-- More than a dozen police wearing bulletproof vests entered the lobby of the Trump International Hotel in Panama on Monday morning and evicted the Trump Organization’s staff, a move that comes after weeks of simmering tensions over control of the property.
“I am the owner,” said Orestes Fintiklis, who last year obtained control over more than 200 units in the tower, as police and Trump employees pushed and shoved one another. “Love and peace!”
Fintiklis gained access to the tower’s main office late Monday morning. The colorful property owner told reporters he would not be commenting about the morning’s actions at this point. He then played a song on the piano for the gathered onlookers with lyrics that, when translated, said, “Fascism will not prevail.”
The Trump name was removed from the outside of the building shortly thereafter.
Photos of the office obtained by ABC News building indicate that while the Trump employees left peaceably, they allegedly took some of the building’s computer equipment with them.
Officials at the Trump Organization believe the firm will regain control of the Panama tower eventually and said Monday’s eviction was only meant to put the property in the hands of a third party while its dispute with the majority owner gets resolved through arbitration, according to a statement issued late Monday.
“Based upon the merits, Trump Hotels remains fully confident that it will not only prevail, but recover all of its damages, costs and attorneys’ fees, including those damages, costs and attorneys’ fees arising from today’s events,” the statement reads.
This was the third visit by police to the property in less than a week. Last week, a man identified as a Trump Hotels employee could be seen hurling another man down a narrow hallway in a video obtained by ABC News.
The ongoing dispute represents an early test for U.S. diplomats navigating international relations in places where the president’s family manages properties or conducts other business ventures, and it comes just days before the scheduled resignation March 9 of the U.S. ambassador to Panama over his personal disagreements with the Trump administration.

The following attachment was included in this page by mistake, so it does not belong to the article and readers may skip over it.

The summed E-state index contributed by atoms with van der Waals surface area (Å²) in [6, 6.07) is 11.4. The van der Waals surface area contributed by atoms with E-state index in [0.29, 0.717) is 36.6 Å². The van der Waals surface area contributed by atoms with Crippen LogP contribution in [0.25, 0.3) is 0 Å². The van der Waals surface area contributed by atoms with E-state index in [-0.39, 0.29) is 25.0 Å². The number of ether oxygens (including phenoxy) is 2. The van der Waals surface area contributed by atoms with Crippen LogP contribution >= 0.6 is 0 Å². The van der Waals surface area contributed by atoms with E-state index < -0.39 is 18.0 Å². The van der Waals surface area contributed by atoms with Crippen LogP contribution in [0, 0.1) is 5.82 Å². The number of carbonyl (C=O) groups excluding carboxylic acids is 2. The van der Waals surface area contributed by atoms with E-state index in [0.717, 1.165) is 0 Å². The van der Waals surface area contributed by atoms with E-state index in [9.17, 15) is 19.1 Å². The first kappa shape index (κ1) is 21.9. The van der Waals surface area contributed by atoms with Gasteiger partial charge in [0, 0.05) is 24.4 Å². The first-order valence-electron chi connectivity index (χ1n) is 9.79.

The Trump Organization in court filings called the effort a “design to wrongfully seize control over the hotel property.”
“Rather than abide by the clear terms of the agreement he had signed, Mr. Fintiklis had been conspiring with others to remove Trump Hotels as manager and fire most, if not all, of its loyal and dedicated employees,” the Trump Organization said in a statement to the press. “Looking back, it is now apparent that Mr. Fintiklis, in flagrant violation of the commitments he had made, never had any intention of keeping his word and had been plotting a takeover and termination of Trump Hotels all along.”
Fintiklis has argued in documents filed in a U.S. court in Florida that the Trump Organization had mismanaged the property, causing occupancy levels “to collapse” and expenses to “bloat.”
“Operators gross incompetence and deficient sales organization stands in the way of [the] owner making any profit on its investment, all the while lining the [Trump Organization’s] pockets,” he alleged in a court filing.
After the Washington Post reported on an earlier fracas in the building on Tuesday, The Trump Organization issued a two-page statement addressing the conflict and accusing Fintiklis of enlisting “a rogue private security team and others” to launch “a coordinated attack to physically take over the management of the Hotel.”
“When that effort failed,” the Trump Organization statement says the owners “resorted to thug-like, mob style tactics, repeatedly attempting to force their way into Trump Hotels’ offices, infiltrate and disrupt its computer systems and threatening and intimidating any employee of the Hotel that resisted.”